Bacteriophage is a virus that infects and replicates within a bacterium; it was discovered independently by Frederick Twort and Félix d’Hérelle, respectively, in 1915 and 1917 (Kaur et al., 2012). There are a wide variety of phages and they are among the most common and diverse entities in the biosphere (Clokie et al., 2011). Every bacterium is likely to have their own specific phage viruses (Flores et al., 2011; Örmälä and Jalasvuori, 2013), and phages play an important role in bacterial evolution (Labrie et al., 2010).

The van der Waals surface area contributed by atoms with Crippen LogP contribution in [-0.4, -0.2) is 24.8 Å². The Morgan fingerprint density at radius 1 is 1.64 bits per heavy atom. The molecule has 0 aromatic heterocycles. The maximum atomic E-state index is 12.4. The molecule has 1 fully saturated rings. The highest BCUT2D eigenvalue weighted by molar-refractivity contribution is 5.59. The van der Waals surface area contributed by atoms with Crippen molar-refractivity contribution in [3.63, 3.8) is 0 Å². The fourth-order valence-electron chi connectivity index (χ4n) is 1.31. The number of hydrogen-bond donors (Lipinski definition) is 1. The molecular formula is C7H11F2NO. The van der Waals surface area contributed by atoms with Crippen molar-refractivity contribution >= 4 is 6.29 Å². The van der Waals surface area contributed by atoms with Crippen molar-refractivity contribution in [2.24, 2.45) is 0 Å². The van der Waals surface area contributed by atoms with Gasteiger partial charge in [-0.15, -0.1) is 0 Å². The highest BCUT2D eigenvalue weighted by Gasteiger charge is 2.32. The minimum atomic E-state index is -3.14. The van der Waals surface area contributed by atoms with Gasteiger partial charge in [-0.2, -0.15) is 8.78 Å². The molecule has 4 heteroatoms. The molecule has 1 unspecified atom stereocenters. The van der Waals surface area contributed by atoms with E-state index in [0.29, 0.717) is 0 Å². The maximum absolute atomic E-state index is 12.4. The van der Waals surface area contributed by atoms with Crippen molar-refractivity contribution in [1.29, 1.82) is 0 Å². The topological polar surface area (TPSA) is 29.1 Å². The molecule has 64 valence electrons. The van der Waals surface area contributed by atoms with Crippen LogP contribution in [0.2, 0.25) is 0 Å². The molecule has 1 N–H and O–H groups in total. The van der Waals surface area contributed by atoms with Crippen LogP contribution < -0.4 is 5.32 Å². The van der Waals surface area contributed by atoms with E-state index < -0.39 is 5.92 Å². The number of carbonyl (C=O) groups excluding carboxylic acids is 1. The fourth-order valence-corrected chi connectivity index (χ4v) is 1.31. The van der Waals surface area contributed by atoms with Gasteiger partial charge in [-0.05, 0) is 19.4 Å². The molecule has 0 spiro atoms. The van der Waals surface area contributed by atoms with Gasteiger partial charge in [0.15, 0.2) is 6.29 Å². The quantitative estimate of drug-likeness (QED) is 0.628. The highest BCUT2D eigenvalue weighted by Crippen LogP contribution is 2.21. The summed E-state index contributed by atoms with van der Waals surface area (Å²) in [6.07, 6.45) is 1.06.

Phages infect bacteria very selectively; their growth and proliferation are in a specific host without harming commensal bacterial flora (Loc-Carrillo and Abedon, 2011). Phages have significant potential in the resistance to bacterial infection; they have been used for many years as the alternative to antibiotics in the former  Soviet Union and Central Europe, as well as in France (Clark and March, 2006). While the role of phage anti-bacterial infection has been ignored for many years due to all kinds of reasons, including the discovery of the antibiotics (Cui, 2015). In recent years, antibiotic-resistant bacterial infection has become a global concern (Zhang et al., 2015); more and more countries presently ban the use of antibiotics to control bacterial infections in swine (Thacker, 2014). Phage therapy is re-valued by researchers to combat the growing menace of antibiotic-resistant infections (Torres-Barceló and Hochberg, 2016).